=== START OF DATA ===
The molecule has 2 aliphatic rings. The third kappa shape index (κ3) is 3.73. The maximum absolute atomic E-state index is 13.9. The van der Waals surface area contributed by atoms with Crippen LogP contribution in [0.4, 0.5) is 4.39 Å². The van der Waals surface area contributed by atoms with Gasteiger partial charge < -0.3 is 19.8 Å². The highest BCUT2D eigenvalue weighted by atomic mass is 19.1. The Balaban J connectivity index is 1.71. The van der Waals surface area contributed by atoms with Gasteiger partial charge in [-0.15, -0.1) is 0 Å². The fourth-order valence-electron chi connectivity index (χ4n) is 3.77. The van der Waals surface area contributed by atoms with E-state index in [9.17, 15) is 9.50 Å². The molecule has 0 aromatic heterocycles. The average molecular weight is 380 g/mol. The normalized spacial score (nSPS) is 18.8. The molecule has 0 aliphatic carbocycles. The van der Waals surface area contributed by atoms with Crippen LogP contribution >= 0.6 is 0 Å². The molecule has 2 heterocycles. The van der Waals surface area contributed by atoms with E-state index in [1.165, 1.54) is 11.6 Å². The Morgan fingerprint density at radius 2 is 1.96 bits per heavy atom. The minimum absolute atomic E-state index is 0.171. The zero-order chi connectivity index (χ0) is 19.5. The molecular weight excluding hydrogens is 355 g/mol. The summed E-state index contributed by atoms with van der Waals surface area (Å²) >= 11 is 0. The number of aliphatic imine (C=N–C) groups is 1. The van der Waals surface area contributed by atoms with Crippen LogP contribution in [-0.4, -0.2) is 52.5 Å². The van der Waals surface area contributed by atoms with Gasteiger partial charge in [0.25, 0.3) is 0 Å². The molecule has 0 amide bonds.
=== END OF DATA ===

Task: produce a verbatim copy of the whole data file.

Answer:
The molecule has 2 aliphatic rings. The third kappa shape index (κ3) is 3.73. The maximum absolute atomic E-state index is 13.9. The van der Waals surface area contributed by atoms with Crippen LogP contribution in [0.4, 0.5) is 4.39 Å². The van der Waals surface area contributed by atoms with Gasteiger partial charge < -0.3 is 19.8 Å². The highest BCUT2D eigenvalue weighted by atomic mass is 19.1. The Balaban J connectivity index is 1.71. The van der Waals surface area contributed by atoms with Gasteiger partial charge in [-0.15, -0.1) is 0 Å². The fourth-order valence-electron chi connectivity index (χ4n) is 3.77. The van der Waals surface area contributed by atoms with E-state index in [9.17, 15) is 9.50 Å². The molecule has 0 aromatic heterocycles. The average molecular weight is 380 g/mol. The normalized spacial score (nSPS) is 18.8. The molecule has 0 aliphatic carbocycles. The van der Waals surface area contributed by atoms with Crippen LogP contribution >= 0.6 is 0 Å². The molecule has 2 heterocycles. The van der Waals surface area contributed by atoms with E-state index in [1.165, 1.54) is 11.6 Å². The Morgan fingerprint density at radius 2 is 1.96 bits per heavy atom. The minimum absolute atomic E-state index is 0.171. The zero-order chi connectivity index (χ0) is 19.5. The molecular weight excluding hydrogens is 355 g/mol. The summed E-state index contributed by atoms with van der Waals surface area (Å²) >= 11 is 0. The number of aliphatic imine (C=N–C) groups is 1. The van der Waals surface area contributed by atoms with Crippen LogP contribution in [-0.4, -0.2) is 52.5 Å². The van der Waals surface area contributed by atoms with Gasteiger partial charge in [0.25, 0.3) is 0 Å². The molecule has 0 amide bonds.